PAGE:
Automotive audio journalist Shawn Molnar wrote this great article about his visit to our R&D labs that you can read in his popular BMWBlog.

Shawn gives an overview of  his visit to our labs where we showed the journalists our R&D facilities used for testing and evaluating Harman loudspeakers, headphones and automotive audio systems.  Most people I meet know Harman for its JBL and Harman Kardon consumer and professional products. They are surprised to lean that 75% of our sales are from Harman branded (JBL, Harman Kardon, Infinity, Lexicon, Mark Levinson) automotive audio and infotainment systems.

Research by CEA has found that consumers now spend almost as  much time listening to music in their cars as they do in their homes.  Moreover, the audio experiences in the car are increasingly more sonically satisfying than those experienced in the home. Branded audio systems in premium cars typically provide 7-channel surround sound through 16+ loudspeakers that deliver a full-range, balanced, enveloping sound stage that can reach concert sound pressure levels. Compare this to the tinny, spatially bereft stereo speakers in your MacBook Pro or flat panel TV, and you begin to understand why people are listening to music through headphones when they're not listening in their cars.

So, why don't automotive journalists spend more time writing about audio / infotainment systems in cars given that consumers tell us it's an important factor in their overall satisfaction rating of the car?  When reading reviews of new cars, wouldn't it be nice to hear more about the quality of the audio system than how many heated cup holders it has?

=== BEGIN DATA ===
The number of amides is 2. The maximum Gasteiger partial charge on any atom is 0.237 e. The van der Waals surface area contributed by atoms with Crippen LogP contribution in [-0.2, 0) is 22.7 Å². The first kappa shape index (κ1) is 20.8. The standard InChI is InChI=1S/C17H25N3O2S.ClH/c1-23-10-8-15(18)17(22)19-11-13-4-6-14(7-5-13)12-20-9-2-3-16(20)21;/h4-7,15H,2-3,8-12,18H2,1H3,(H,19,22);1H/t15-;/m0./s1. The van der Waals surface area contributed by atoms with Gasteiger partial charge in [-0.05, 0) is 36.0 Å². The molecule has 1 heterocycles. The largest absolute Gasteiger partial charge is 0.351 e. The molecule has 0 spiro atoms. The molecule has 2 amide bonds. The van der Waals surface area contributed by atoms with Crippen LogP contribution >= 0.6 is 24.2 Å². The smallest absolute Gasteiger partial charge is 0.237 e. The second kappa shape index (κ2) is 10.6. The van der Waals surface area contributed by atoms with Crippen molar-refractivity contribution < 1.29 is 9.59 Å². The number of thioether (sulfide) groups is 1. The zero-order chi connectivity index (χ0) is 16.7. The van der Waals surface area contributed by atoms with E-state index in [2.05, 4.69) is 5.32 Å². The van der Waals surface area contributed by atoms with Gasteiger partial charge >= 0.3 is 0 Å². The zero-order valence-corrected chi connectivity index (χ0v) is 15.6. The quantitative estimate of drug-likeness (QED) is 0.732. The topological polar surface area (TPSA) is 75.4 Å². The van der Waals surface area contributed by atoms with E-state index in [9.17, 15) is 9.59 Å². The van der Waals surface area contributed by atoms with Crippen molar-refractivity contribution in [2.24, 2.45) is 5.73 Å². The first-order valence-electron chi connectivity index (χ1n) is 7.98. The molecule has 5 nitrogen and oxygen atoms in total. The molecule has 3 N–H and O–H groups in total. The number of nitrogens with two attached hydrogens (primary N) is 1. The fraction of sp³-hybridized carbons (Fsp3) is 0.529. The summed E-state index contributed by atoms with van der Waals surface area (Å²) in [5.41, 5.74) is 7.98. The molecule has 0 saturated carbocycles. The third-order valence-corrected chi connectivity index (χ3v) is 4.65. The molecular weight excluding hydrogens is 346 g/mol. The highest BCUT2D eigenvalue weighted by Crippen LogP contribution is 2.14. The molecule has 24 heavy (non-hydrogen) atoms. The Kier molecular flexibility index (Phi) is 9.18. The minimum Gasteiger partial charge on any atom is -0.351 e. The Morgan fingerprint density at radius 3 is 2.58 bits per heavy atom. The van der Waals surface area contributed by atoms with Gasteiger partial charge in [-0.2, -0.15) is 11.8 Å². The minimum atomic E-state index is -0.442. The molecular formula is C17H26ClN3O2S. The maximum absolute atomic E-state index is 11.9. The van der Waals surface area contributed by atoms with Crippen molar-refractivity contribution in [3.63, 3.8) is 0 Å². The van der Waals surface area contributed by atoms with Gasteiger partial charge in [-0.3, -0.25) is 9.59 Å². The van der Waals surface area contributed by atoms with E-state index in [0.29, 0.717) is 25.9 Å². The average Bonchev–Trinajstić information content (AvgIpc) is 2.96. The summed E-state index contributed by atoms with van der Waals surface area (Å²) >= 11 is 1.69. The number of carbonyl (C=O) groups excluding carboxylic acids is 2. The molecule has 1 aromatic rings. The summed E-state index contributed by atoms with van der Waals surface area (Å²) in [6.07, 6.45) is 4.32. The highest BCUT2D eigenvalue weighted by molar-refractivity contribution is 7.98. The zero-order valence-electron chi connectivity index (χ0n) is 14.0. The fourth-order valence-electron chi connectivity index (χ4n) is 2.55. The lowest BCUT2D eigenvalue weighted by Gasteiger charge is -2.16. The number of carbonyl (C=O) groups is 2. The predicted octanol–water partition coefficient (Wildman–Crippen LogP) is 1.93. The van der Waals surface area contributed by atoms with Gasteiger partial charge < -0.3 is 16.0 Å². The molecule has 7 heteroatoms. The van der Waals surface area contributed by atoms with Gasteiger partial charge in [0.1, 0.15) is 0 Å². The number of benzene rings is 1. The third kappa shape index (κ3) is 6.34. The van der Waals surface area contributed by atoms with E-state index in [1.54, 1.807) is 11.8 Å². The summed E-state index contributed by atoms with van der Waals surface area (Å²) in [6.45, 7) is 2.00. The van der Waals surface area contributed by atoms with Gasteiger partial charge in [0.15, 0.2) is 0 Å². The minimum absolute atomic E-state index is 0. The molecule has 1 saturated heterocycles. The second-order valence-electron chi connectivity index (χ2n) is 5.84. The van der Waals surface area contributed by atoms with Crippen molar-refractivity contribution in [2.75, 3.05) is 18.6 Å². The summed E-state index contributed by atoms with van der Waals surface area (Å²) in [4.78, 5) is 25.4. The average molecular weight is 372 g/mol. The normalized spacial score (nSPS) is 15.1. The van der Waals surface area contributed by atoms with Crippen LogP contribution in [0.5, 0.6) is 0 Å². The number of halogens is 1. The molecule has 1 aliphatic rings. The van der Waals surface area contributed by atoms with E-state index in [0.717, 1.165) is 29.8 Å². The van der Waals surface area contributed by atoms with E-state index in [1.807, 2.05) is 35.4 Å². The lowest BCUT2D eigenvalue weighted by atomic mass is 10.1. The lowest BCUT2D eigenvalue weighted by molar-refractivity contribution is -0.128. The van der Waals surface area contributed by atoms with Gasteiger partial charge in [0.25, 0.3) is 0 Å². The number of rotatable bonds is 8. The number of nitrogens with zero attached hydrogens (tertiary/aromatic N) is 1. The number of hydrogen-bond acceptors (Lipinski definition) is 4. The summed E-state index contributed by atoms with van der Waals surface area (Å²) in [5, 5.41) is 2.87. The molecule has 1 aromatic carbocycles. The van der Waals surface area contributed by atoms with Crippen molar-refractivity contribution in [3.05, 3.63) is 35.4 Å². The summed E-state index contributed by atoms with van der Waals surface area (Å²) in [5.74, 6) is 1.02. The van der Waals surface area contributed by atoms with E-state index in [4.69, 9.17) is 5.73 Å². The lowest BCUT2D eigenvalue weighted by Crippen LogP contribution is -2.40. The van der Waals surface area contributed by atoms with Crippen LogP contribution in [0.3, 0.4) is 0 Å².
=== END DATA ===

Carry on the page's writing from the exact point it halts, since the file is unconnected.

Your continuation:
Wednesday, July 3, 2013

The Science and Marketing of Sound Quality

To my surprise, this morning an audio friend tweeted a link to an article I recently wrote for our company's  internal newsletter  entitled, "The Science and Marketing of Sound Quality."  My article can be found on a new Harman Innovation website  launched today that features articles on current and future disruptive technology that will impact consumers' infotainment experiences. Check it out.

My article focuses on a longstanding pet peeve of mine (first mentioned in this blog posting): The lack of  perceptually meaningful loudspeaker and headphone specifications in our industry.  While consumer surveys repeatedly report sound quality to be a driving factor in their audio equipment purchases, consumers lack the necessary tools and information to identify the good sounding products from the duds.